They analyzed the gut and oral microbiota of 226 2-year-old children and found that the oral microbiota of those with more rapid infant weight gain was less diverse and had a higher ratio of certain specific bacteria compared with other children. Their research was published on September 19 in the journal Scientific Reports.
"Our results suggest that signatures of obesity may be established earlier in oral microbiota than in gut microbiota," stated senior study author Kateryna Makova, PhD, a professor of biology at Penn State University in University Park, PA, in a press release. "If we can confirm this in other groups of children outside of Pennsylvania, we may be able to develop a test of oral microbiota that could be used in clinical care to identify children who are at risk for developing obesity."
Identifying risk factors
Previous research has shown that certain patterns are present in the gut microbiota of obese adults and adolescents compared with other individuals: a lower diversity of microbiota and an elevated ratio of Firmicutes to Bacteroidetes bacteria.
While many studies have been conducted on gut microbiota and weight, few have examined oral microbiota and weight, with most of those investigating the relationship between periodontal disease prevalence and obesity in adults. However, some studies have found differences between the oral microbiota of obese or overweight adults or adolescents compared with that of average weight or lean individuals of the same age range.
“We may be able to develop a test of oral microbiota that could be used in clinical care to identify children who are at risk for developing obesity.”
— Kateryna Makova, PhD
At the same time, no studies have examined the connections between oral or gut microbiota composition and weight gain in young children, and the researchers of the current study sought to learn more about these relationships.
This research was part of the larger Intervention Nurses Start Infants Growing on Healthy Trajectories (INSIGHT) study, which is working to identify biological and social risk factors for obesity and testing whether a responsive parenting intervention during early life can prevent the development of obesity.
The current study included 236 mother-child dyads and data on the children over their first two years. The researchers collected information on clinical, anthropometric, demographic, and behavioral variables from the mothers and children.
Parents completed questionnaires on their children's food and drink intake and exposure to medications. The researchers also collected buccal samples from the children and mothers at the two-year visit (229 mothers and 225 children) and stool samples from 200 children within two days of that visit.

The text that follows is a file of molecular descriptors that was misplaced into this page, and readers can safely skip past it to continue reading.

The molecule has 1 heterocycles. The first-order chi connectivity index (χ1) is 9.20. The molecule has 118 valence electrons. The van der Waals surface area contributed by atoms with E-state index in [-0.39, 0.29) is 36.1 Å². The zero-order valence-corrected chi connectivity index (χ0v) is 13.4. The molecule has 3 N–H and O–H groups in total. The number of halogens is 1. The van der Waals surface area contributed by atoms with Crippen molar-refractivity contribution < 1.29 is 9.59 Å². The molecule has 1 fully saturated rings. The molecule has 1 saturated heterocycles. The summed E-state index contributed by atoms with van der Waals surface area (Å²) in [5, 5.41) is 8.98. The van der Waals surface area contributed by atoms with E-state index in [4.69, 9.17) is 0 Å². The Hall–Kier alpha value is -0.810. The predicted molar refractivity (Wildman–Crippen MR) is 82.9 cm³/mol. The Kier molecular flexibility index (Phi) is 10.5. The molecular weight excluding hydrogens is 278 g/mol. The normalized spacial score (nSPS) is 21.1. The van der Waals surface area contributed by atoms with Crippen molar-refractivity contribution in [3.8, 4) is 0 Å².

Their findings suggest that low microbial diversity and high content of Firmicutes relative to Bacteroidetes in the mouth of a 2-year-old were markers of elevated growth indexes during the child's first two years. However, they did not find a relationship between elevated growth indexes and either of these measures in the gut microbiota of the children. The researchers did, however, find a relationship between elevated growth curves in children and the diversity of their mother's oral microbiota.
They also divided the children into two groups of those with weight gain that was faster than average (n = 104), a predictor of later obesity, and those without (n = 122). The researchers found significant associations between rapid infant weight gain and both lower microbial diversity and a higher ratio of Firmicutes to Bacteroidetes in the oral microbiota of the children but no such relationships with gut microbiota. Additionally, oral microbiota diversity was significantly lower in mothers of children with rapid infant weight gain.
The researchers did not discover any associations between growth trajectories and diet. However, their findings linking a mother's oral microbiota diversity and her child's growth curves suggested the existence of a familial (genetic and/or household) microbiota signature connected to early childhood weight gain, they noted.
"These results suggest that by the age of 2, the oral microbiota of children with rapid infant weight gain may have already begun to establish patterns often seen in obese adults," the authors wrote.
Screening for obesity risk
The authors noted that this research didn't address the causal mechanisms of how oral microbiota might affect weight gain. However, if the current results are confirmed in further research, these findings could lead to the development of a noninvasive clinical test to identify children at greater risk of later developing obesity.
For now, the investigators are studying whether specific species of oral bacteria in mothers and children affect weight gain and obesity risk. They also suggested the gathering of data related to oral health and diseases, which they have not been doing.
"Data on oral cavity diseases should be collected in such future studies, as these conditions may be linked with microbiota and obesity," the authors concluded.
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